July 16, 2019 9:40 am
Updated: July 16, 2019 8:31 pm

Lego rocket at Ontario Science Centre celebrates 50th anniversary of Apollo 11 moon landing

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An 11-foot Lego rocket is on display at the Ontario Science Centre from now until Sept. 2 to celebrate the 50th anniversary of the historic Apollo 11 moon landing that occurred on July 20, 1969.

The mission was launched on July 16 of that year.

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The Lego rocket at the science centre is a replica of NASA’s SLS (Space Launch System) rocket, built to take humans to the moon and Mars. The display at the centre also kicks off the next 50 years of exploring Mars.

No one from Lego was available for an interview with Global News on Monday, but Amanda Madore, the brand relations senior manager of the company, responded to some questions in an email.

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“This iconic rocket was built by eight Lego Master Builders,” Madore said of the rocket displayed at the Ontario Science Centre. “It took over 150 hours and 80,000 Lego bricks to bring this SLS Rocket model to life in Lego brick form.”

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According to Madore, the Lego SLS rocket at the science centre is one of the tallest Lego rockets ever displayed in Canada.

The exhibit at the Ontario Science Centre allows visitors to build an imagined city in space out of Lego bricks, Madore said.

“For 40 years we have offered creative play opportunities designed to foster children’s interest in space exploration,” she wrote. “It’s our belief that play is critical in developing life skills — all of which are vital to raising the next generation of space explorers.”

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The exhibit at the Ontario Science Centre is part of a month of worldwide Lego events celebrating the 50th anniversary of the Apollo 11 moon landing.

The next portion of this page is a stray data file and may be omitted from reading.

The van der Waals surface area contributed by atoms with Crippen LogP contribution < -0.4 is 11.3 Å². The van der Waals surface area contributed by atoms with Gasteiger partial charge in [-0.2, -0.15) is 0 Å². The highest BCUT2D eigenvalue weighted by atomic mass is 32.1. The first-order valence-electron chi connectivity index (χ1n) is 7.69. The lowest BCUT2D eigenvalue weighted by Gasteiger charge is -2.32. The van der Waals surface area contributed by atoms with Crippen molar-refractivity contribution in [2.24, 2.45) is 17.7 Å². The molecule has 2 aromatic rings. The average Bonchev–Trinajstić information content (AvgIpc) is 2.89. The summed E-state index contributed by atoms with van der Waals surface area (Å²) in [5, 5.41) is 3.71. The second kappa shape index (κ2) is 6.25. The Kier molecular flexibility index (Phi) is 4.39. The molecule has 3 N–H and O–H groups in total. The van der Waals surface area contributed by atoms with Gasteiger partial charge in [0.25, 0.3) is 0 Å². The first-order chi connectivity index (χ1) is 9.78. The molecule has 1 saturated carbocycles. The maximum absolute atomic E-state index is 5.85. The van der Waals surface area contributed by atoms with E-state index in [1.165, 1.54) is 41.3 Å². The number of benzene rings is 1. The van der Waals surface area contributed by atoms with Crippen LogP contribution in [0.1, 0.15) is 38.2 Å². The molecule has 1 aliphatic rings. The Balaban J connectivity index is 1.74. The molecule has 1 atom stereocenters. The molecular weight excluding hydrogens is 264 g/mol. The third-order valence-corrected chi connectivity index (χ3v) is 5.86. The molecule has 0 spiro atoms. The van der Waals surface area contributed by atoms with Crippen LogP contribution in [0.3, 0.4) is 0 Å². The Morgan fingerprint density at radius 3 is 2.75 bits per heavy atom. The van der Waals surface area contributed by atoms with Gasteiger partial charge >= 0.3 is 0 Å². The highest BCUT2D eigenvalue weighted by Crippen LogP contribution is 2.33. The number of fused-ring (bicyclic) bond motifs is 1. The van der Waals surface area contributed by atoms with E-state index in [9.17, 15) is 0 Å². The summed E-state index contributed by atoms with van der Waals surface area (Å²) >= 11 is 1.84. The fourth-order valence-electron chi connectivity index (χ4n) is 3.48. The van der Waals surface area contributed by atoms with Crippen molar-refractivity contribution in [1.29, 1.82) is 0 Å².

Lego conducted a poll with Harris Insights & Analytics that found kids in the U.S. and U.K. are about three times as likely to want to be a YouTuber than an astronaut. According to the poll, however, in China, the word “astronaut” is among the most popular answers to the question, “What do you want to be when you grow up?”

“The LEGO Group conducted an online survey by The Harris Poll in the U.S., U.K. and China to gauge kids’ interest in space exploration,” Madore said. “We were excited to see the global enthusiasm as according to the survey, 86 per cent of children aged 8 to 12 say they are interested in space exploration, and 90 per cent of them want to learn more.”

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On May 30, a new collection of Lego building sets were launched, inspired by NASA’s future missions to explore the moon and Mars, Madore said.

“The sets build on the company’s 40-year history of inspiring space enthusiasts and future explorers with space-based play materials,” Madore wrote.

Throughout the summer, the Ontario Science Centre is showcasing monthly programming on Canada’s contribution to space, the moon and the future of space exploration.

The space programming at the centre kicked off on May 17, with a documentary that celebrates the 50th anniversary of NASA’s Apollo 11 mission.

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